Despite its approval of the IQOS heat-not-burn system for sale in the United States, the Food and Drug Administration continues down a troubling path that could lead to the prohibition of certain nicotine products. While we can rest assured modified-risk cigarettes or non-tobacco oral nicotine alternatives like Zyn will not be removed from the market in the United States, an analysis of what comes with specific nicotine prohibitions is required.
If we are honest, the FDA is more likely to ban liquid nicotine juice found in e-cigarettes and vaporizers as Australia did. However, what lessons can we learn from other specialized nicotine bans in the world currently in place? The European Union bans the sale of snus, a pasteurized oral tobacco snuff that is commonly associated with Sweden and the tobacco company Swedish Match.
Sweden and certain Scandinavian jurisdictions are the only places in Europe that allow the legal sale of snus. EU regulations under the bloc’s tobacco products directive prevent snus but allow combustible cigarettes and other types of oral dips. Sweden has an exemption only because the country made it a requirement to protect the legality of the product as a condition of joining the Eurozone.
Often called the “Swedish Experience,” the EU’s own health data show that smoking rates in Sweden are at 5 percent and dropping. A plethora of research has conceded that this is due to the prevalence of snus among former-smoking populations across the country and the risk associated with using snus versus combustible cigarettes is wide. Snus is considered 5 percent the risk of smoking with some of the only health risks associated with using the pasteurized alternative being oral health and nicotine use addiction in new users. Snus, luckily, is one of the cleanest forms of delivery for nicotine users and the health effects on the population are evident.
Why does the EU ban snus then? That is the million-dollar question. Activists have long argued that the ban on snus is politically motivated. In a decision handed down from the European Court of Justice, an appeal from the pro-snus New Nicotine Alliance was denied with the presiding judges arguing that there is no reason to legalize snus across the bloc. Snus advocates argued that while there are economic motivations to support the sale of snus, the real reason is that snus has been proven to be a harm reduction product for smoking cessation. Snus is not a harmless product, but it is safer given its relative risk to combustibles.
According to the court documents of that case, the justifications for retaining the ban that was established in 1992 emulate much of what is being argued in the United States for non-tobacco flavored e-juices and vape products.
“If (snus) products were to be introduced onto that market, they would continue to be novel as compared with other smokeless tobacco products and tobacco products for smoking, including cigarettes, and would accordingly be attractive to young people,” the court ruled. Similarly, FDA has adopted a “put the children first” mantra with regulations related to vapes and e-cigarettes being additionally restrictive for novel products in either regulatory regime.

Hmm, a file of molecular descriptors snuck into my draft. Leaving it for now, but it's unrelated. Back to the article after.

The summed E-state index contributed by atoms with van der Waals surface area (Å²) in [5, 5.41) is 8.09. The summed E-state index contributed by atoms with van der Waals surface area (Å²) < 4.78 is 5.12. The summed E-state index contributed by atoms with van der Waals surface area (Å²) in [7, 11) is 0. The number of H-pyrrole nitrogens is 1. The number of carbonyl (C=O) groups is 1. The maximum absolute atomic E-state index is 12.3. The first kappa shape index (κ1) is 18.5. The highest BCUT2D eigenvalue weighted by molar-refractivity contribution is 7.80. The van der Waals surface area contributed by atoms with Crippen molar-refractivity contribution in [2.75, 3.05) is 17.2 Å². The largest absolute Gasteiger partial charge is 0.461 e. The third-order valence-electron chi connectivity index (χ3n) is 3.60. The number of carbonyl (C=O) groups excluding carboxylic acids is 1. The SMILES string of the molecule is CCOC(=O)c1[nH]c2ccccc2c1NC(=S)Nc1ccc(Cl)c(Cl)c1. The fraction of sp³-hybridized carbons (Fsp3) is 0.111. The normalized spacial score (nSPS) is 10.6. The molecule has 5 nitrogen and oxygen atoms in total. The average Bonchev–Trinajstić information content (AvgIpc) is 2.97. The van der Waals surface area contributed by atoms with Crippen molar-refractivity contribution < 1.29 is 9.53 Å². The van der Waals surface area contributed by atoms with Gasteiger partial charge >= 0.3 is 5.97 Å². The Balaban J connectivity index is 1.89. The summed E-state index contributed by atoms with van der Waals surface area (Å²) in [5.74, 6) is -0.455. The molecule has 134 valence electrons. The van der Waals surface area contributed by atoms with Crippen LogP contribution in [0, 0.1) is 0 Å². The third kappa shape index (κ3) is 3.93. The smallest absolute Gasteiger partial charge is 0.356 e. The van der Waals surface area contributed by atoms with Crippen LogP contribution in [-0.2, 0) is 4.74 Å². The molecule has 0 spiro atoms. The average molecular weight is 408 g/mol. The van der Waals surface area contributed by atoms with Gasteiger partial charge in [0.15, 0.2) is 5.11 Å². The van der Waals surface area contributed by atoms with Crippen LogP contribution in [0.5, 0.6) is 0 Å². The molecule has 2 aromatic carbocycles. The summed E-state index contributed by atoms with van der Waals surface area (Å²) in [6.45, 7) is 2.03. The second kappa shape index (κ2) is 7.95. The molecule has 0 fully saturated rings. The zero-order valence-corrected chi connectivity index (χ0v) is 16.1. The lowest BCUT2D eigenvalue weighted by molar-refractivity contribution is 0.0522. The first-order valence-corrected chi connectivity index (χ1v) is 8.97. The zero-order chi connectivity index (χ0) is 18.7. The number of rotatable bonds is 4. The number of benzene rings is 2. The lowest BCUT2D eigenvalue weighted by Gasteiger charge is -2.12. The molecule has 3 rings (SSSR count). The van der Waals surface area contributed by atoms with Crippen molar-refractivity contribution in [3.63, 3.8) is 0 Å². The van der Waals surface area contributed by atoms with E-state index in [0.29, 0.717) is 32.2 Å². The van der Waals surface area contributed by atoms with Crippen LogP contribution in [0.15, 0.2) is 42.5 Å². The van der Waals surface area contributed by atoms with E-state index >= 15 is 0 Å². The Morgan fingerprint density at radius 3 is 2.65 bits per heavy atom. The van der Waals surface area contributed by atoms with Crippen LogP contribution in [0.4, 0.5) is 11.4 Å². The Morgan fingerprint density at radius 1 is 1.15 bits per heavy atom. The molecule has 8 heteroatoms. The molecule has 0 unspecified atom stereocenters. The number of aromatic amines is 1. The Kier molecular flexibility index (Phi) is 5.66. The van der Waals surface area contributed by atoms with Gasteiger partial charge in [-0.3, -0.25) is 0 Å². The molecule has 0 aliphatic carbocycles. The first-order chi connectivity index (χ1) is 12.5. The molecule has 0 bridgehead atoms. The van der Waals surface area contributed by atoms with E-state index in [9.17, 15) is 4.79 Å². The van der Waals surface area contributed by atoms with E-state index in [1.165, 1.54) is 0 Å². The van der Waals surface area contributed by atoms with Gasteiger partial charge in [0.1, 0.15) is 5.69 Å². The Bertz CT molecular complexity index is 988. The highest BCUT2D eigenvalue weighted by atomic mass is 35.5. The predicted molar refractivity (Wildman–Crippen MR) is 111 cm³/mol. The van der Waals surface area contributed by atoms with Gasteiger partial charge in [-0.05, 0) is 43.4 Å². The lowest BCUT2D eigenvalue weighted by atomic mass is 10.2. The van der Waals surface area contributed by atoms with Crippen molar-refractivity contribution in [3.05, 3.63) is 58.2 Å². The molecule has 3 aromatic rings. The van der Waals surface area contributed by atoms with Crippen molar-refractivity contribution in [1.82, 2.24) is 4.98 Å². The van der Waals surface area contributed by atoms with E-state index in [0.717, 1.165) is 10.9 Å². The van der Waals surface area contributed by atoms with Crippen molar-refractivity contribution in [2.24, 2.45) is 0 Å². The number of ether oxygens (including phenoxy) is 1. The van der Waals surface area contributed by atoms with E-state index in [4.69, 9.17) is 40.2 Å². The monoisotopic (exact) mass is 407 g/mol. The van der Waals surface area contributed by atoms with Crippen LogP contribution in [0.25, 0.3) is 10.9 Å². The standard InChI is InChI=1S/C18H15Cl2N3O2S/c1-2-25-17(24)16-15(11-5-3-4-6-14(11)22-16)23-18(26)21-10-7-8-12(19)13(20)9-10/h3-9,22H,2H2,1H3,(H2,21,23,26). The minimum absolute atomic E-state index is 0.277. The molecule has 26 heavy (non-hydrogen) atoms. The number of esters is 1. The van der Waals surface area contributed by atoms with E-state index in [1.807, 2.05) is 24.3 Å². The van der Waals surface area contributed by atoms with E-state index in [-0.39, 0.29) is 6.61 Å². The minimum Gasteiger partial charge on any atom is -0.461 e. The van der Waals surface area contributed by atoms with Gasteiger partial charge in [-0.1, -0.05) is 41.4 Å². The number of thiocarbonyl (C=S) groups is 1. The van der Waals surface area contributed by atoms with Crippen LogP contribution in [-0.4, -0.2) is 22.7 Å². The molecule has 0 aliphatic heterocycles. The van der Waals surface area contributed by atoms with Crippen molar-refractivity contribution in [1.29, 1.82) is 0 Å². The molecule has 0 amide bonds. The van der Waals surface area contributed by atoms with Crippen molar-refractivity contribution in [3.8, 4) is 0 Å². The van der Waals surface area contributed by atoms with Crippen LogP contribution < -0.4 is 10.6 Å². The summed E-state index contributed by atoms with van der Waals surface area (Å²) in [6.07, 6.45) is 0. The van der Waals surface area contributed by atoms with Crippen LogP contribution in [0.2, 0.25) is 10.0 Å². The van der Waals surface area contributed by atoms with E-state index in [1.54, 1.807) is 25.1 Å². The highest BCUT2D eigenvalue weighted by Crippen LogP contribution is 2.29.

Both of these justifications from the European Court of Justice and the FDA’s approach are based on cases of moral panic associated with nicotine use.
Considering the case of Europe specifically, the moral panic argument applies well when regulatory authorities purposefully hegemonize the public’s understanding of nicotine and harm reduction products. This was the finding of an illuminating study published in the academic journal Addictive Behavior earlier this year.
The Rutgers-based research team concluded that if adverse facts are communicated to nicotine users, then their health will be at risk given the fact that they are making bad decisions for their health. This type of case is indicative of restrictive regulation and prohibition policies for any substance, product, or service. The only difference with the case of snus in the EU and e-cigarettes in the United States is that snus is already banned. One of the main unintended consequences with the ban on snus is the failure of the EU to accept sound harm reduction policy. A transcript of the European Court of Justice trial from last year showing that the legal counsel representing the European Commission, European Council and the European Parliament cited misinformed facts.
Consumer Choice Center policy analyst Bill Wirtz wrote at the end of 2018 that the findings of the European Court of Justice were nothing but political due to a history of policy that prioritizes certain tobacco products over others. The FDA’s approach to regulating e-cigarettes is that the agency is down an aggressive regulatory path not too far off that of Europe’s.
Snus products have fared well in the premarket approval processes required by the Obama-era Tobacco Control Act of 2009. Swedish Match, however, still is cutting its teeth in the applications for modified-risk product classification. While the EU tobacco product directives are more advanced regulatory policies, we need to remember that any tobacco and nicotine product developed to lead smokers away from combustible drug delivery will be met with skepticism. As a result, this is a sentiment and a significant offense to public health in any jurisdiction.